Long-term therapy of Lennox-Gastaut Syndrome (LGS) with cannabidiol (CBD) was found to sustain the reduction in total and drop seizure frequency as well as improve a patient’s overall condition, according to results of an interim analysis of an open-label extension of two Phase 3 trials.
Participants in the trial received a plant-derived pharmaceutical formulation of CBD (100mg/mL) in oral solution for up to 2 years. The initial dose of CBD the patients were administered was 20mg/kg daily, which was titrated down or up (max: 30mg/kg/day) by the investigator. The primary outcome of the study was safety; secondary outcomes included drop-seizure frequency, total-seizure frequency, and the Subject/Caregiver Global Impression of Change (S/CGIC).
The 2 trials included a total of 368 LGS patients with 366 (99%) entering into an open-label extension. The average age of patients included in the study was 16 years and 54% of patients were male. The median number of concomitant AEDs patients were taking was 3 (51% clobazam, 37% valproic acid).
Prior to randomization, a median of 80 drop seizures were experienced by patients in the study and a total of 168 seizures occurred in a 28-day period. The average dose of CBD administered during the treatment phase was 23mg/kg/day (range: 2.5, 30; n=364). The average exposure period for patients included in the study was 36 weeks (range: 3 days, 61 weeks).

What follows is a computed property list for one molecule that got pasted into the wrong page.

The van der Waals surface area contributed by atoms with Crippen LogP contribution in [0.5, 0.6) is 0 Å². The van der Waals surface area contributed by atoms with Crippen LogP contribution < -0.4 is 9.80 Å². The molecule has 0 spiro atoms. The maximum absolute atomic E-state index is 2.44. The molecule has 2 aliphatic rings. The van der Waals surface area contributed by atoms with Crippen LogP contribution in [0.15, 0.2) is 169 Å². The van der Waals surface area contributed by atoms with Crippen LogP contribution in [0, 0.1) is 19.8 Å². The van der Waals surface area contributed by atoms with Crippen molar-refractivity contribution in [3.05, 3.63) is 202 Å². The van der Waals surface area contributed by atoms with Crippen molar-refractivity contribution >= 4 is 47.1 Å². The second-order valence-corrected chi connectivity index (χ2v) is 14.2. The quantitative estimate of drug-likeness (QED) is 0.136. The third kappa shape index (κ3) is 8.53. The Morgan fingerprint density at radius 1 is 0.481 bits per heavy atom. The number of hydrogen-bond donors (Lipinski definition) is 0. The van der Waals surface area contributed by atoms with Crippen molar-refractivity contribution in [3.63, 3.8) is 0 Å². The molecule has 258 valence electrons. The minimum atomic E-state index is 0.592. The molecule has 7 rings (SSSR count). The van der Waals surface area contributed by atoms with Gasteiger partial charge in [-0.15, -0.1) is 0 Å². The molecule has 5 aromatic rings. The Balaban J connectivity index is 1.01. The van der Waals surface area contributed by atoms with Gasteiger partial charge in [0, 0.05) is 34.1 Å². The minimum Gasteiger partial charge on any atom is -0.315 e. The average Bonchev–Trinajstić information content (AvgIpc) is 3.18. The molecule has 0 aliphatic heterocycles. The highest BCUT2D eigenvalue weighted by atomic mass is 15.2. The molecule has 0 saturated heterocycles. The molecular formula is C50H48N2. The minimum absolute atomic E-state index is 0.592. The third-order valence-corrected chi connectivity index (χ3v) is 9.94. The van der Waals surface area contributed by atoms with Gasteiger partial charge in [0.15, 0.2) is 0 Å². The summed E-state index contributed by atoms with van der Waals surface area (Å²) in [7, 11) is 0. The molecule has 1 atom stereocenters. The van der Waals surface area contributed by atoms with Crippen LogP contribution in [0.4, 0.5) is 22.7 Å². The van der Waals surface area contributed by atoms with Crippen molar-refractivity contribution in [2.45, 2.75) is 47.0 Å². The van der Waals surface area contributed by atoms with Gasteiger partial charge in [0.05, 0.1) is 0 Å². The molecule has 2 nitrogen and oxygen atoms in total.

A total of 58% of patients experienced what was considered a treatment-related adverse event, with 83% of these reporting that it was mild or moderate in severity.
Diarrhea, drowsiness, convulsion, fever, decreased appetite, vomiting, and upper respiratory tract infection occurred in ≥10% of patients; elevations in transaminases were also observed. Additionally, 26% of patients experienced a serious AE, but only 6% of these were deemed to be treatment-related. Four deaths occurred, however zero were treatment-related.
“When analyzed in 12-week intervals over 60 weeks, median monthly drop seizures decreased by 48%–70%, and total seizures decreased by 48%–62%,” the authors wrote. ”Approximately 88% of patients/caregivers reported an improvement in overall condition on the S/CGIC at Weeks 24 and 48.”
Findings of this interim analysis concluded that add-on CBD in patients with LGS is generally well-tolerated, with an AE profile consistent with previously reported data. Additionally, CBD was found to be efficacious, as a sustained decrease in drop and total seizure frequency was observed and an improved overall condition was reported.
Marsh, ED, Mazurkiewicz-Beldzinska M, Halford JJ, Gunning B, Checketts D, Nichol K. Maintained safety and efficacy of cannabidiol (CBD) in a long-term open-label trial inpatients with lennox-gastaut syndrome. Presented at AES annual meeting in Washington, DC. Abstract 2.271.